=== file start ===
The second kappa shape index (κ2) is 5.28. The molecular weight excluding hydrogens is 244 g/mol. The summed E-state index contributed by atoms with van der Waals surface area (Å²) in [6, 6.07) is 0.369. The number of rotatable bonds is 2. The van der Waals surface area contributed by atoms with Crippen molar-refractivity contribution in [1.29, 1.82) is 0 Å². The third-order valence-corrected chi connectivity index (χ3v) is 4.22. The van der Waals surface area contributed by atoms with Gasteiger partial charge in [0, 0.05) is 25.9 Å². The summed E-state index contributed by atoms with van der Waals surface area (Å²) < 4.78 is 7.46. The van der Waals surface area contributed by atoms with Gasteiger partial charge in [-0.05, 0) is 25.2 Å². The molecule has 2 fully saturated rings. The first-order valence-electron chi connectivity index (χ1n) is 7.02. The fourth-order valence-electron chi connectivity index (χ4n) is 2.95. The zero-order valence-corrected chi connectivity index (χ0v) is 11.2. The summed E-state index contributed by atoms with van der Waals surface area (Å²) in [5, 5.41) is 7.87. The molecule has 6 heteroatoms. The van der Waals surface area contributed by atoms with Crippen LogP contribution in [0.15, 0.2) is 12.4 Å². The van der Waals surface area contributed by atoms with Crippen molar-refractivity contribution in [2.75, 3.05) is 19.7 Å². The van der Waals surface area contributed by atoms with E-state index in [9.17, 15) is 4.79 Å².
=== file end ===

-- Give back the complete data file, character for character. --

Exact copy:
The second kappa shape index (κ2) is 5.28. The molecular weight excluding hydrogens is 244 g/mol. The summed E-state index contributed by atoms with van der Waals surface area (Å²) in [6, 6.07) is 0.369. The number of rotatable bonds is 2. The van der Waals surface area contributed by atoms with Crippen molar-refractivity contribution in [1.29, 1.82) is 0 Å². The third-order valence-corrected chi connectivity index (χ3v) is 4.22. The van der Waals surface area contributed by atoms with Gasteiger partial charge in [0, 0.05) is 25.9 Å². The summed E-state index contributed by atoms with van der Waals surface area (Å²) < 4.78 is 7.46. The van der Waals surface area contributed by atoms with Gasteiger partial charge in [-0.05, 0) is 25.2 Å². The molecule has 2 fully saturated rings. The first-order valence-electron chi connectivity index (χ1n) is 7.02. The fourth-order valence-electron chi connectivity index (χ4n) is 2.95. The zero-order valence-corrected chi connectivity index (χ0v) is 11.2. The summed E-state index contributed by atoms with van der Waals surface area (Å²) in [5, 5.41) is 7.87. The molecule has 6 heteroatoms. The van der Waals surface area contributed by atoms with Crippen LogP contribution in [0.15, 0.2) is 12.4 Å². The van der Waals surface area contributed by atoms with Crippen molar-refractivity contribution in [2.75, 3.05) is 19.7 Å². The van der Waals surface area contributed by atoms with E-state index in [9.17, 15) is 4.79 Å².